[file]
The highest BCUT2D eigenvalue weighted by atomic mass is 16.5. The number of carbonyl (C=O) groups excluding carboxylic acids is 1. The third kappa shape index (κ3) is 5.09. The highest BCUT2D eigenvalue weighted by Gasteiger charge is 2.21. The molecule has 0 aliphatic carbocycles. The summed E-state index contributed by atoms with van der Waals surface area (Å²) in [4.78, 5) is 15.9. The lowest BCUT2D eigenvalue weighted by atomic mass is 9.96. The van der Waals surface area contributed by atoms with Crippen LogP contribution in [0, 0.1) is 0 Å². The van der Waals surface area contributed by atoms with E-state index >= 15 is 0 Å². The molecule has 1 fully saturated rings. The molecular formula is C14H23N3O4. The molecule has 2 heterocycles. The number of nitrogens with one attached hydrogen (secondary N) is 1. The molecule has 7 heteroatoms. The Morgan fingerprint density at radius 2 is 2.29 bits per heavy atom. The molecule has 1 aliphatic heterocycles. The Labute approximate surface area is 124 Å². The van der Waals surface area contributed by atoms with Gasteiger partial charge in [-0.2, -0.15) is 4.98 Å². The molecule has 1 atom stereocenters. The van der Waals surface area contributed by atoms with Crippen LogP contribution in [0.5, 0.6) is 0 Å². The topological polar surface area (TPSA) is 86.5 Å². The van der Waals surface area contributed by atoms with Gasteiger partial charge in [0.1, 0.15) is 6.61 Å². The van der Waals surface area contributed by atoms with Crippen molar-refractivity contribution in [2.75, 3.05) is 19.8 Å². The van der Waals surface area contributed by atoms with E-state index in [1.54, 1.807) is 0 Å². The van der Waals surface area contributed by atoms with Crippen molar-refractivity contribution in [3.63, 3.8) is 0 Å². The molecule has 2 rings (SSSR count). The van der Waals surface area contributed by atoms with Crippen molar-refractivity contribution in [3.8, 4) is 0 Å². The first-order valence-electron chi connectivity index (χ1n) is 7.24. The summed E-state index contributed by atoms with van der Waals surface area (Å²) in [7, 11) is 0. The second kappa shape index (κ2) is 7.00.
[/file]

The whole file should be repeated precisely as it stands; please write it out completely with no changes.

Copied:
The highest BCUT2D eigenvalue weighted by atomic mass is 16.5. The number of carbonyl (C=O) groups excluding carboxylic acids is 1. The third kappa shape index (κ3) is 5.09. The highest BCUT2D eigenvalue weighted by Gasteiger charge is 2.21. The molecule has 0 aliphatic carbocycles. The summed E-state index contributed by atoms with van der Waals surface area (Å²) in [4.78, 5) is 15.9. The lowest BCUT2D eigenvalue weighted by atomic mass is 9.96. The van der Waals surface area contributed by atoms with Crippen LogP contribution in [0, 0.1) is 0 Å². The van der Waals surface area contributed by atoms with E-state index >= 15 is 0 Å². The molecule has 1 fully saturated rings. The molecular formula is C14H23N3O4. The molecule has 2 heterocycles. The number of nitrogens with one attached hydrogen (secondary N) is 1. The molecule has 7 heteroatoms. The Morgan fingerprint density at radius 2 is 2.29 bits per heavy atom. The molecule has 1 aliphatic heterocycles. The Labute approximate surface area is 124 Å². The van der Waals surface area contributed by atoms with Gasteiger partial charge in [-0.2, -0.15) is 4.98 Å². The molecule has 1 atom stereocenters. The van der Waals surface area contributed by atoms with Crippen LogP contribution in [0.5, 0.6) is 0 Å². The topological polar surface area (TPSA) is 86.5 Å². The van der Waals surface area contributed by atoms with Gasteiger partial charge in [0.1, 0.15) is 6.61 Å². The van der Waals surface area contributed by atoms with Crippen molar-refractivity contribution in [2.75, 3.05) is 19.8 Å². The van der Waals surface area contributed by atoms with E-state index in [1.54, 1.807) is 0 Å². The van der Waals surface area contributed by atoms with Crippen molar-refractivity contribution in [3.63, 3.8) is 0 Å². The molecule has 2 rings (SSSR count). The van der Waals surface area contributed by atoms with Crippen molar-refractivity contribution in [3.8, 4) is 0 Å². The first-order valence-electron chi connectivity index (χ1n) is 7.24. The summed E-state index contributed by atoms with van der Waals surface area (Å²) in [7, 11) is 0. The second kappa shape index (κ2) is 7.00.